Carnegie Mellon University

Computing, Information Technology and Security

Securing the Digital Future

At Carnegie Mellon, computing has always been more than software, code, usernames and passwords. It's about robots exploring the planetary terrain, making a game that teaches middle-schoolers how to program and establishing a private-public partnership to create the most secure systems in the world. Here's a snapshot of some of the interesting research happening at our university.

Shake, Rattle and Rollearthquake

The prestigious National Science Foundation (NSF) PetaApps program recently awarded Carnegie Mellon's Jacobo Bielak a $1.6 million four-year grant for his research on earthquakes. He'll use the funding to develop computer simulations that play an important role in reducing seismic risk for large urban coastal cities. Read more.

CyLab Japan Team ShinesATM

Hirokazu Sasamoto, a grad student at Carnegie Mellon CyLab Japan, Eiji Hayashi (E '06) and Carnegie Mellon faculty Nicolas Christin are changing the way people think about cybersecurity. While researchers typically consider the human factor as the Achilles' heel of security, Christin and his team have found a way to use it to their advantage. Read more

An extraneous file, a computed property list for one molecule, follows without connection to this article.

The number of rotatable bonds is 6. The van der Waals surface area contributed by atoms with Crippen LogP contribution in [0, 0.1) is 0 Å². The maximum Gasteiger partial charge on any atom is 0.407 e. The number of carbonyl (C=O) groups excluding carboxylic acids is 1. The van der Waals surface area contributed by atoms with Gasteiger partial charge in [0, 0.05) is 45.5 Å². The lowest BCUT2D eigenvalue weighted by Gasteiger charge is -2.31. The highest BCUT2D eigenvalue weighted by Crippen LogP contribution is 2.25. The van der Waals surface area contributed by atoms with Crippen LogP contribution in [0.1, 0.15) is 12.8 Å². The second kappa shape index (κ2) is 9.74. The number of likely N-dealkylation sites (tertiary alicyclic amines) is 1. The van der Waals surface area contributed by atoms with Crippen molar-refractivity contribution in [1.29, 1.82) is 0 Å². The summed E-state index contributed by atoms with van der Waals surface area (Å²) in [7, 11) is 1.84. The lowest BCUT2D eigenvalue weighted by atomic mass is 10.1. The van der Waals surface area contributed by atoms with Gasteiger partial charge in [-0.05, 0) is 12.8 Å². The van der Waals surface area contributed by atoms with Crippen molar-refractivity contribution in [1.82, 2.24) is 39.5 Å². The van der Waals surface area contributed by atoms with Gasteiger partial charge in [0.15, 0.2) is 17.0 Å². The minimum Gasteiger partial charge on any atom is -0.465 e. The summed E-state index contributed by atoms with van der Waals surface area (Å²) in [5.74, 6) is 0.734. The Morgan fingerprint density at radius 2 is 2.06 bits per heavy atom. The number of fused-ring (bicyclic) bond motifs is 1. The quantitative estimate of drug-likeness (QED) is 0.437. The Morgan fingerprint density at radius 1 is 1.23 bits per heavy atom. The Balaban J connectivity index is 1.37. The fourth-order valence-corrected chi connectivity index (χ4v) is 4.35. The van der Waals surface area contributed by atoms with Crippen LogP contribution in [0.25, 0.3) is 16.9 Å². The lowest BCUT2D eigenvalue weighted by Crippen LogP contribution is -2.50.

Games with a PurposeLuis von Ahn

Most online games promise players only entertainment and distraction. — a new site launched by scientists in Carnegie Mellon's School of Computer Science — offers something more: a chance to make computers smarter. Professor Luis von Ahn (CS '03, '05) calls them "Games with a Purpose." Read more.

To the MoonLunar X

Carnegie Mellon plans to send a robot to the moon. And, while we're there, we'll create art. Scientists and technologists, artists and futurists have joined together for the Google Lunar X Mission. Leaders William "Red" Whittaker and Lowry Burgess forge a combination of science and art that's out of this world. Read more.